What can civil society leaders and public officials do to bring about a Ukrainian victory?
That was the topic of conversation in a series of roundtable discussions in Prague and Berlin that RDI hosted in partnership with American Purpose in late February and early March. We were joined by defense officials from across Europe, journalists from former Soviet states, political officials, former ambassadors, and military analysts.
Hopes for Ukraine were high, but with a healthy sense of concern. On the one hand, Ukrainian forces have proven themselves extremely capable and support from Western countries remains strong. On the other hand, supplies promised to Ukraine months ago are arriving too slowly and a decisive Ukrainian victory isn’t in sight yet. Ukraine is holding, but Ukrainians need more help to completely free their country from Russian occupation.
To condense dozens of hours of conversations into a few points, here are a six things to know:
1. New leaders are emerging in European affairs
The war in Ukraine has revealed the shortcomings of relying on Paris and Berlin to lead European policy and command the focus of American diplomacy. While the French and German governments deserve credit for their progress on defense policy, at times over the past year they have been naive, overly cautious, and out of step with the rest of Europe.
In sharp contrast, nontraditional power centers have emerged as the shining lights in European defense. In Central, Eastern, and Northern Europe, countries have acted many steps ahead of Germany and France. They have provided more and better military aid and are uncompromising in their policies toward Putin. In many cases, these countries lived under Russian military occupation from the end of the Second World War until the collapse of the Soviet Union. They know the Russian threat, and they never demilitarized like their Western European counterparts.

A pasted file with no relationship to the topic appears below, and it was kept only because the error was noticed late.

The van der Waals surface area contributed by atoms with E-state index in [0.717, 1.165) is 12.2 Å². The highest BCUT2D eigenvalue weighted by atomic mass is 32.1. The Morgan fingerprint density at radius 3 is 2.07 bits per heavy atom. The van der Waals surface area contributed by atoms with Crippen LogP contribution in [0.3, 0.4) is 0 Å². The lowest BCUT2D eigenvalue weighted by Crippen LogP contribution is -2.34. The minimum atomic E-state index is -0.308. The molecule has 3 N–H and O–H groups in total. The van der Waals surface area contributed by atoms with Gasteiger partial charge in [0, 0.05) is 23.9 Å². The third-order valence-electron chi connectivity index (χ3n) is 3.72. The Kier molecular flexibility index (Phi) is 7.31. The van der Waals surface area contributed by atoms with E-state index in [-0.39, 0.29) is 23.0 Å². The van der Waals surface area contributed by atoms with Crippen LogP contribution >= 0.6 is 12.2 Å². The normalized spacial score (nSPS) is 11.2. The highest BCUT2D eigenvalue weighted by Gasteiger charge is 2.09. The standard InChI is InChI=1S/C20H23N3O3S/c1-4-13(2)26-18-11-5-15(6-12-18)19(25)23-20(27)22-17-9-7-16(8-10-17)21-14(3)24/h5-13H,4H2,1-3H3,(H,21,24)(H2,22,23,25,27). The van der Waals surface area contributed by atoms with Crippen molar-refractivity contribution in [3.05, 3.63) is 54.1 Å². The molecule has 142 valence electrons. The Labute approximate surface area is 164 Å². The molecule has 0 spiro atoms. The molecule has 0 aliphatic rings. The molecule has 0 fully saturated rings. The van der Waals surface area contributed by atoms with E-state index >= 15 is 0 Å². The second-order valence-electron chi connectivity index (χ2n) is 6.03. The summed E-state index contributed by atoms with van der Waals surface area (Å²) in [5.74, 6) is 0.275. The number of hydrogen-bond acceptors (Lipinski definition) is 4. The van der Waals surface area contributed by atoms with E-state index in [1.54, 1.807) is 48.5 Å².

If it’s a revolution in foreign affairs, it’s a slow burning one. The sense is that the US State Department is still accustomed to doing business with Berlin and Paris first, which is a missed opportunity. Where the traditional power centers of Europe have lagged, our allies elsewhere in Europe have led.
2. Munition stocks are frustratingly low
Our first day in Berlin, Ukrainian tank commanders joined us just days after leaving the frontlines. They painted the picture of an army undefeated but under-resourced. They described days where neither side used significant artillery, allowing stockpiles to build before one side reopened fire.
Some supply problems aren’t likely to improve anytime soon. Before the war, many European countries allowed their militaries to atrophy. Germany, according to one estimate, has enough ammunition stockpiled to last just two days during a war. Even the United States can’t keep up. While Ukraine can burn through 5,000-6,000 155mm artillery shells in a single day, the US currently produces just 14,000 a month. The US is similarly limited in its supplies of M777 howitzers, Stinger and Javelin missiles, and HIMARS launchers.
While production levels are set to increase, it will take time. Ukraine is not at risk of running out of ammunition as ongoing production will guarantee a steady albeit modest supply, but any additional ammunition that countries can provide to aid Ukraine would be put to immediate and effective use. Facing their own shortages, the Russians are tapping into Iranian and North Korean stocks.
3. New equipment deliveries could supplement shortages
Western countries have weapons systems they could supply to Ukraine but have so far refused, such as F-16 jets and ATACMS––missile systems with a range of 190 miles that would enable Ukraine to strike ammunition stockpiles and command centers behind the frontlines.